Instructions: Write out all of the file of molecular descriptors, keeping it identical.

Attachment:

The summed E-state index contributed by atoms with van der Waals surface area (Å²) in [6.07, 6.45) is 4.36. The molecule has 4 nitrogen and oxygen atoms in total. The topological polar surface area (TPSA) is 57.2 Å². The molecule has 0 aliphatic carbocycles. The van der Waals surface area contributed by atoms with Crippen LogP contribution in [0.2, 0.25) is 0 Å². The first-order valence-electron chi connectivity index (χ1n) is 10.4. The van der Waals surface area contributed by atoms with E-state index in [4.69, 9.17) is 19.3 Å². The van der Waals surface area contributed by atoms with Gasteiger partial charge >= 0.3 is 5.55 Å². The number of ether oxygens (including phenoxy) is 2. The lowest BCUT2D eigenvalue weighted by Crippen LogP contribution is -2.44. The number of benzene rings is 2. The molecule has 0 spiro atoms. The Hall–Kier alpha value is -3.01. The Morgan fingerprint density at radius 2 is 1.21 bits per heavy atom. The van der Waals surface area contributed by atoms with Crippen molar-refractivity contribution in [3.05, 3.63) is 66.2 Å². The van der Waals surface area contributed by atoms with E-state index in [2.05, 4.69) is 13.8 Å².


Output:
The summed E-state index contributed by atoms with van der Waals surface area (Å²) in [6.07, 6.45) is 4.36. The molecule has 4 nitrogen and oxygen atoms in total. The topological polar surface area (TPSA) is 57.2 Å². The molecule has 0 aliphatic carbocycles. The van der Waals surface area contributed by atoms with Crippen LogP contribution in [0.2, 0.25) is 0 Å². The first-order valence-electron chi connectivity index (χ1n) is 10.4. The van der Waals surface area contributed by atoms with E-state index in [4.69, 9.17) is 19.3 Å². The van der Waals surface area contributed by atoms with Gasteiger partial charge >= 0.3 is 5.55 Å². The number of ether oxygens (including phenoxy) is 2. The lowest BCUT2D eigenvalue weighted by Crippen LogP contribution is -2.44. The number of benzene rings is 2. The molecule has 0 spiro atoms. The Hall–Kier alpha value is -3.01. The Morgan fingerprint density at radius 2 is 1.21 bits per heavy atom. The van der Waals surface area contributed by atoms with Crippen molar-refractivity contribution in [3.05, 3.63) is 66.2 Å². The van der Waals surface area contributed by atoms with E-state index in [2.05, 4.69) is 13.8 Å².